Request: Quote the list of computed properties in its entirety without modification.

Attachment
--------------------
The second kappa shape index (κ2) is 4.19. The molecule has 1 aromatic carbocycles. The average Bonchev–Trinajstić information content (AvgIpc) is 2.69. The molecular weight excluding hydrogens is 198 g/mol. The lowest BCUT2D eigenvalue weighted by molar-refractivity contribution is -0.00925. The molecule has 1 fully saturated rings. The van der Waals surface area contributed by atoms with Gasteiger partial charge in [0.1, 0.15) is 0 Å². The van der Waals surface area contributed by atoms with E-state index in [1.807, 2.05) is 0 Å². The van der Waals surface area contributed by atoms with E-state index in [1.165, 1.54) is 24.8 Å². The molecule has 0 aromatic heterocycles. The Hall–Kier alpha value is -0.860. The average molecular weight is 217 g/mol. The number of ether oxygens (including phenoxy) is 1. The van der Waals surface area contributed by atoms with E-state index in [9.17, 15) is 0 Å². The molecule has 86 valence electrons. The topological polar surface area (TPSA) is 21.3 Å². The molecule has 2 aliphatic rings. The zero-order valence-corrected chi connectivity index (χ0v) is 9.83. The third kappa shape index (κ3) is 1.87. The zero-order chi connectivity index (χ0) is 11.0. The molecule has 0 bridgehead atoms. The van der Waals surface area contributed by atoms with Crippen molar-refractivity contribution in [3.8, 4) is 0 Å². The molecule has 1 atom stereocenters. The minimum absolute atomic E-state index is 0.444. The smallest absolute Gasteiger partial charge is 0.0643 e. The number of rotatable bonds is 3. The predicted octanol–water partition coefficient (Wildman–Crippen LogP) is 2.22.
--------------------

The second kappa shape index (κ2) is 4.19. The molecule has 1 aromatic carbocycles. The average Bonchev–Trinajstić information content (AvgIpc) is 2.69. The molecular weight excluding hydrogens is 198 g/mol. The lowest BCUT2D eigenvalue weighted by molar-refractivity contribution is -0.00925. The molecule has 1 fully saturated rings. The van der Waals surface area contributed by atoms with Gasteiger partial charge in [0.1, 0.15) is 0 Å². The van der Waals surface area contributed by atoms with E-state index in [1.807, 2.05) is 0 Å². The van der Waals surface area contributed by atoms with E-state index in [1.165, 1.54) is 24.8 Å². The molecule has 0 aromatic heterocycles. The Hall–Kier alpha value is -0.860. The average molecular weight is 217 g/mol. The number of ether oxygens (including phenoxy) is 1. The van der Waals surface area contributed by atoms with E-state index in [9.17, 15) is 0 Å². The molecule has 86 valence electrons. The topological polar surface area (TPSA) is 21.3 Å². The molecule has 2 aliphatic rings. The zero-order valence-corrected chi connectivity index (χ0v) is 9.83. The third kappa shape index (κ3) is 1.87. The zero-order chi connectivity index (χ0) is 11.0. The molecule has 0 bridgehead atoms. The van der Waals surface area contributed by atoms with Crippen molar-refractivity contribution in [3.8, 4) is 0 Å². The molecule has 1 atom stereocenters. The minimum absolute atomic E-state index is 0.444. The smallest absolute Gasteiger partial charge is 0.0643 e. The number of rotatable bonds is 3. The predicted octanol–water partition coefficient (Wildman–Crippen LogP) is 2.22.